The best thing I ever did for the long-term sustainability of the site was making myself the sales guy for nearly a year. Though I learned a lot that has informed our strategy and allowed us to survive through the downturn (in a market that was double walloped since its economic drivers are the sour real estate and tourism sectors), I feel like we could learn/know a lot more. Given that it is support from local business (note I didn’t say “advertising”) that will sustain hyperlocal sites, I think it would be impossible to over-emphasize gaining deeper insight into hyperlocal businesses. Much is known about national chains that exist locally but they aren’t of their communities where their stores reside. In contrast, it doesn’t seem like there’s an much known about truly local businesses and their owners (who usually make the marketing spend decisions).

    I don’t think display ads are the “killer app” for hyperlocal revenue generation. They are a part of the mix but I’m convinced other avenues will be critical to economic self-sustainability and dare I say prosperity. I’d like to see your courses emphasize a deeper understanding of what would motivate a hyperlocal business and thus what new marketing tools they need. Will it be group buying (we’re about to try that)? Will it be web dev services (NewWest.Net has embarked on that and just received new funding)? Will it be education (I am advising a venture working on digital marketing specialist certification)? Will it be the self-serve tools such as self-serve Twitter ads that Capitol Hill Seattle has? Will it be something completely new? I don’t know but the entire industry would benefit from CUNY really pushing the envelope on finding “made for the medium” marketing tools.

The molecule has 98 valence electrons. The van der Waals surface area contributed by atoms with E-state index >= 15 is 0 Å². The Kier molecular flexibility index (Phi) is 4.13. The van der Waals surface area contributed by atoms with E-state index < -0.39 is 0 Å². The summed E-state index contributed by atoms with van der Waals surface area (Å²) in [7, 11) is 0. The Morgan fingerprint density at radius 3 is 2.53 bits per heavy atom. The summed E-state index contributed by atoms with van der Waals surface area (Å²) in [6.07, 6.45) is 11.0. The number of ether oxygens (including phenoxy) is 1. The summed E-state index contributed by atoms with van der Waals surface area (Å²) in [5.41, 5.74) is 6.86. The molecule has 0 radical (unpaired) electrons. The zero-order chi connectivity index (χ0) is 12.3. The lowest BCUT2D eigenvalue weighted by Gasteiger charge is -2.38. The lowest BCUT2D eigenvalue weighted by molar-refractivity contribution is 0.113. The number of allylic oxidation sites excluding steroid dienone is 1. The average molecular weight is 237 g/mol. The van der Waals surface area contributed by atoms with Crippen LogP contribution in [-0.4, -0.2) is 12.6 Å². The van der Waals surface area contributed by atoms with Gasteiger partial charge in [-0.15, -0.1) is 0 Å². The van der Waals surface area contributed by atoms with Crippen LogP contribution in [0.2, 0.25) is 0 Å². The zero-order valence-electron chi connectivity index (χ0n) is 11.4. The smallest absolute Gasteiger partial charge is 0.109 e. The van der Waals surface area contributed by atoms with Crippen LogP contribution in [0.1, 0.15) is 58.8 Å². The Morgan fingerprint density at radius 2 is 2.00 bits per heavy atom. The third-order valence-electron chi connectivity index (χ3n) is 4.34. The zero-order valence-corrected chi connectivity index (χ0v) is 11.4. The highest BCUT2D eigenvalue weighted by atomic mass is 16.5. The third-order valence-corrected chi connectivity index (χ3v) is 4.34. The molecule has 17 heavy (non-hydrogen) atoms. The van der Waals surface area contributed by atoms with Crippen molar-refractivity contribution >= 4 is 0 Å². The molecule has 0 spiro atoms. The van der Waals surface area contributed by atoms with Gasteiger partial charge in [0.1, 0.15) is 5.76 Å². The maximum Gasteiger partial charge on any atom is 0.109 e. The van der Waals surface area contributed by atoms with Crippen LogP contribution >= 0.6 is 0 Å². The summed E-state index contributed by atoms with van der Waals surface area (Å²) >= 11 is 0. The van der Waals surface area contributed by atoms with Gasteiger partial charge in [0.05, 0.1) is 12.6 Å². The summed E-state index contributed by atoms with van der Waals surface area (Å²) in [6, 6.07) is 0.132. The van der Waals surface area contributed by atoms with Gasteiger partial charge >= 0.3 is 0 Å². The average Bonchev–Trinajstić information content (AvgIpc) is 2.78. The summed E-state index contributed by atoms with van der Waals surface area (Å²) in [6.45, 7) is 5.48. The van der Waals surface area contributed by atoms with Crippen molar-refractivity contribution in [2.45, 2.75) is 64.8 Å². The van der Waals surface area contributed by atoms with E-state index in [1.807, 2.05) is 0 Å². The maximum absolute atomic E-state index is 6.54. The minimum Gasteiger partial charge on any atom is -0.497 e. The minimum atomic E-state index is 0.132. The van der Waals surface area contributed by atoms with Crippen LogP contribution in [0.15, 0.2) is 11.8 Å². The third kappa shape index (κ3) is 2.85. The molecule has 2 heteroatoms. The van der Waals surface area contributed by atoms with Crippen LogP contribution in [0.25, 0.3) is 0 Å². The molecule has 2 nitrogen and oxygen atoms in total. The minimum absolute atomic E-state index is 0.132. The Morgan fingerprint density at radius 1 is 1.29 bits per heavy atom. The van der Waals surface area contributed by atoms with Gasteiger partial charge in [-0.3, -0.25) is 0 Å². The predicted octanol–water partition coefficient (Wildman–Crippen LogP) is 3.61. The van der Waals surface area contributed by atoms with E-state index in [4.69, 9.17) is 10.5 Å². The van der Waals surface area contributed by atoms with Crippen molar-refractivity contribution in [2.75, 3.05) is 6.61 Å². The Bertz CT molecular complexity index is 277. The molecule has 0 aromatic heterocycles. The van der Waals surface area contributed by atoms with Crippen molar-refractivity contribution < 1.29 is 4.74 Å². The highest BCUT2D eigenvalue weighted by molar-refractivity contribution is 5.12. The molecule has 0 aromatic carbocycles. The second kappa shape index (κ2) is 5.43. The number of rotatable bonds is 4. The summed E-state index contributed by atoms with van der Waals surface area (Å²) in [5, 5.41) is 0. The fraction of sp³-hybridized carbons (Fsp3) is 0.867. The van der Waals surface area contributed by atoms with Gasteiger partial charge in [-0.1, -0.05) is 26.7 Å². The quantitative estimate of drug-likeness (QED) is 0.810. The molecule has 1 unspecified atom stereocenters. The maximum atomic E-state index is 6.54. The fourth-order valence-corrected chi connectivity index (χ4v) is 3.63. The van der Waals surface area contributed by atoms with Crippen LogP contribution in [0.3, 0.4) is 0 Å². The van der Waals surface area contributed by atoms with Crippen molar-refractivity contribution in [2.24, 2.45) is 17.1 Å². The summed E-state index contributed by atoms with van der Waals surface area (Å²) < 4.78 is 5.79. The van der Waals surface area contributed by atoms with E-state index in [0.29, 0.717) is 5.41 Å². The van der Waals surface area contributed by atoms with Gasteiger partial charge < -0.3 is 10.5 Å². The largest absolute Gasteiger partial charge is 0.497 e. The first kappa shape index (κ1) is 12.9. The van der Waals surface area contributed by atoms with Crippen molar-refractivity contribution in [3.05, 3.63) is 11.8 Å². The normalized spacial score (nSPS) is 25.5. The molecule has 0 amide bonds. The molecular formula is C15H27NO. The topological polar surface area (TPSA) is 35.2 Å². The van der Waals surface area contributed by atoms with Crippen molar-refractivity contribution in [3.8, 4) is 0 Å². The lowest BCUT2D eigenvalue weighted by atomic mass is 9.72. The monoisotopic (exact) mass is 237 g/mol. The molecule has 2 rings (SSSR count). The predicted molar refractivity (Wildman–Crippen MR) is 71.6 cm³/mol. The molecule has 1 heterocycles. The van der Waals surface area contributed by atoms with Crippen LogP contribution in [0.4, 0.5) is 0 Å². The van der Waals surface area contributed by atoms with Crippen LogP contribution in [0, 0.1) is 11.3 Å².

A final note: Capitol Hill Seattle is a site that hasn’t gotten national visibility like West Seattle Blog, Baristanet, etc. but for my money they are doing the most innovation in local ad tools. They have both a killer made-for-the-market content management system and ad system. I’d put one of your profs/students on studying them especially since Seattle is a hotbed of hyperlocal activity.

  • http://blog.digidave.org Digidave

    I’ve only glanced over the curriculum – so apologies if it’s in there – but there should be some basic introduction on project management (working with a technical team) and project management working in a distributed company.

    I’ve seen PLENTY of startups screw up project management. If you are building something from scratch and don’t know how to communicate or work effectively with a technical partner/team – then don’t get started. I think your students should get a practical sense of ways to do that.

    Just my .02.

    • http://www.buzzmachine.com Jeff Jarvis

      David,
      You’re *way* right. We have learned that with students in our businesses already incubating. We have it in there in various ways but haven’t found the one great project or task yet.

  • http://twitter.com/graygoods Gray

    Regarding your recent story in “The Local” http://j.mp/dMX0S1 , Jeff – WHAT? “You have digitally desecrated your cities”? Aw, come on, really! You drama queen.